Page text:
Afridi would go on to be a dependable servant of the Government of India, but his relationship with the state was not static, as an episode in the buildup to the Second Anglo-Afghan War in 1878 reveals. Reception of a Russian embassy to Kabul in July by the Amir of Afghanistan, Sher Ali Khan, led the British to demand their own embassy be welcomed. In September a mission under Sir Louis Cavagnari was assembled, of which Afridi Khan was a part, to open the way into Afghanistan for the ambassadorial troupe.
Sher Ali’s commander at Ali Masjid in the Khyber Pass attempted to forestall the British by sending missives to the landlords of Peshawar warning that their allowances from the Amir would be severed should they go with Cavagnari. While the maliks disregarded the Amir’s wishes this detail suggests that from 1849 to 1878 Afridi Khan, while a British subject, was technically also a pensionary of the Amir, a position that implies a ‘feudal’ bond like that shared between the Afghan Amirs and those frontier tribes never formally brought under British rule. While this bond evidently had little practical power by 1878, it indicates that Afridi’s allegiances to Kabul formed part of his political identity not immediately contradicted by his loyalty to the British.
Cavagnari’s mission were prevented from entering Afghanistan, giving the British a casus belli and an opportunity to place a more pliant, anti-Russian Amir on the throne. As war broke out in November 1878, it became clear that Islam would continue to play a subordinate role in Afridi’s political choices – though it is unlikely he ever claimed to be anything less than a faithful Muslim. As in 1857, Afridi was “conspicuous” in his zeal as one of the first khans to come forward for service. He maintained a retinue of twenty-nine cavalrymen “at considerable monthly loss”, raised levies in the Khyber and remained stationed there for two years, the majority of the war. Soon after the outbreak he led irregulars during an attack on Ali Masjid.
Afridi continued to defy the supposed primacy of Islam, ethnicity and tribe in the political identity of Pashtuns during the final major campaign of his life. British attempts at imposing greater control over the Khyber districts provoked uprisings in Tirah in 1897. Afridi once again proved his commitment to state service. He “held lower Kurrum together practically unaided” against fighters of the Afridi and Orakzai tribes, including troops formerly under his own command. At one point the elders of those tribes wrote to him, imploring him to make them a favorable peace with the British. “All Islam respects you,” they wrote, “you are a Musalman and respected.” Neither flattery nor religion induced Afridi to disobey his rulers. He died on November 21st, 1903, remembered as “a gentleman”, “a stout Yeoman (landowner, officer),” “a friend,” and a “fine plucky old man” by his officers.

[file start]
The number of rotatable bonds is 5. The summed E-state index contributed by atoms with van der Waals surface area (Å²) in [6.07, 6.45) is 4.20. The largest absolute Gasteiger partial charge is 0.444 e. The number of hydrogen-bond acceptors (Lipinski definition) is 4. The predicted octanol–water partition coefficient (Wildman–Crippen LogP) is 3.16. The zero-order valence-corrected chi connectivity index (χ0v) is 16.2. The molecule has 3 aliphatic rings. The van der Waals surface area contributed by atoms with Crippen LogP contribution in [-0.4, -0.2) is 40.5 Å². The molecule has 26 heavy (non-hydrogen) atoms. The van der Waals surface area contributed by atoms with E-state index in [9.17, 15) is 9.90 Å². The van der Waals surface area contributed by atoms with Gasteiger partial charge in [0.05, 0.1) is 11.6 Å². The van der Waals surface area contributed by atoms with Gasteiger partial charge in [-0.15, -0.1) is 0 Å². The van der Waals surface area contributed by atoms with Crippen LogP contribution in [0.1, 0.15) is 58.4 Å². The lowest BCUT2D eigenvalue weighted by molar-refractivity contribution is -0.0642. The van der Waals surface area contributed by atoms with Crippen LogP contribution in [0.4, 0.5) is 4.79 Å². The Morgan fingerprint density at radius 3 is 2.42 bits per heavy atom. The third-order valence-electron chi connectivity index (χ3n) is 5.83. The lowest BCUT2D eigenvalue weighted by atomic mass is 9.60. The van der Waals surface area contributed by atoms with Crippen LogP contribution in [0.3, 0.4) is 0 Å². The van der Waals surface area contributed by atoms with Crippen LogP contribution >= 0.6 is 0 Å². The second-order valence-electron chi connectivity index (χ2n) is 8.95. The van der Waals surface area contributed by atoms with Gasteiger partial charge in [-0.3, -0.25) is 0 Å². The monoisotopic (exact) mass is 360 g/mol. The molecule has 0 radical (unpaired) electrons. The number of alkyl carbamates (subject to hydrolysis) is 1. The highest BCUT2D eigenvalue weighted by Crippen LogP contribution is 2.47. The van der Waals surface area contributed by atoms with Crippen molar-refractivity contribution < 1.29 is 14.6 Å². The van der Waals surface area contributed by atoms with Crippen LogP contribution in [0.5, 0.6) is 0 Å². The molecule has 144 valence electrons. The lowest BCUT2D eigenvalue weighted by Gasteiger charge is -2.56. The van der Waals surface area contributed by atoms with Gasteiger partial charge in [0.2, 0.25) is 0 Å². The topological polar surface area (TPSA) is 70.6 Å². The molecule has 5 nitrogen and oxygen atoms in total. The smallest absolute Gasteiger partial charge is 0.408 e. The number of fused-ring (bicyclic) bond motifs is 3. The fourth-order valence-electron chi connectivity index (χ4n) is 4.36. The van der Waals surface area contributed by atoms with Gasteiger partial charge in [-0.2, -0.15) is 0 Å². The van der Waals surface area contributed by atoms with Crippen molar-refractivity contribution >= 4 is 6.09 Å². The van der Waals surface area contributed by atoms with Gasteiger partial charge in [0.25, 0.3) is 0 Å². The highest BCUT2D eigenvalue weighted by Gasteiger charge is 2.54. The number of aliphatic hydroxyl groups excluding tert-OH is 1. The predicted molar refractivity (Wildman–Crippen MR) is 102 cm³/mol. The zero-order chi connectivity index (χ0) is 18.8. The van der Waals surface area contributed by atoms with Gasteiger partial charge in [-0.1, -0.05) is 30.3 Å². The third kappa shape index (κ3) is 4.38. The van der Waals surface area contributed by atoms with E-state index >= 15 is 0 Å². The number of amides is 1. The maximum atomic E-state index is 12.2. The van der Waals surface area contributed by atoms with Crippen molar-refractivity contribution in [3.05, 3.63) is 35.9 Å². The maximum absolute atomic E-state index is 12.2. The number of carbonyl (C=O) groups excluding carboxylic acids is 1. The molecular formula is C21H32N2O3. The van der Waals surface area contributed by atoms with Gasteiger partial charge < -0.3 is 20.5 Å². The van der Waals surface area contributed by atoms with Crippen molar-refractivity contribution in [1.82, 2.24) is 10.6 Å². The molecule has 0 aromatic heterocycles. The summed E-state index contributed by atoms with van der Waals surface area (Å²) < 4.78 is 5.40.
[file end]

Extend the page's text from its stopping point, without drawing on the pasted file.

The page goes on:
Afridi’s experiences demonstrate that an attempt to understand Pashtuns, particularly 19th century Pashtun elites, according to stable categories of religion, ethnicity, tribe, political allegiance or kinship group will fall short. All these elements could change meaning, coexist and conflict with each other to varying degrees over time, and many of the people who inhabited them were aware of this complexity. While the exhortation of the Khyber elders to Afridi Khan reminding him that was “a Musalman” at first seems to frame the self solely in the kinship of Islam, it was in fact a demonstration of their understanding that different facets of identity could be balanced against each other. Rather than demand he take up arms, the elders acknowledged and sought to use his place as both a colonial officer and a Muslim.
Neither tribal, religious nor kinship identities are sufficient to understand or compel Afridi Khan. The historical record shows they were never fixed nor absolute. Tribe, family, ethnicity and faith were not all-powerful motivators, nor did they totally define the self. Afridi Khan was at once an Afridi, a Khalil, a Muslim, a Pashtun, a patriarch, a British subject and a military man. Each of these identities was continuously undergoing change and being reconfigured in relation to another.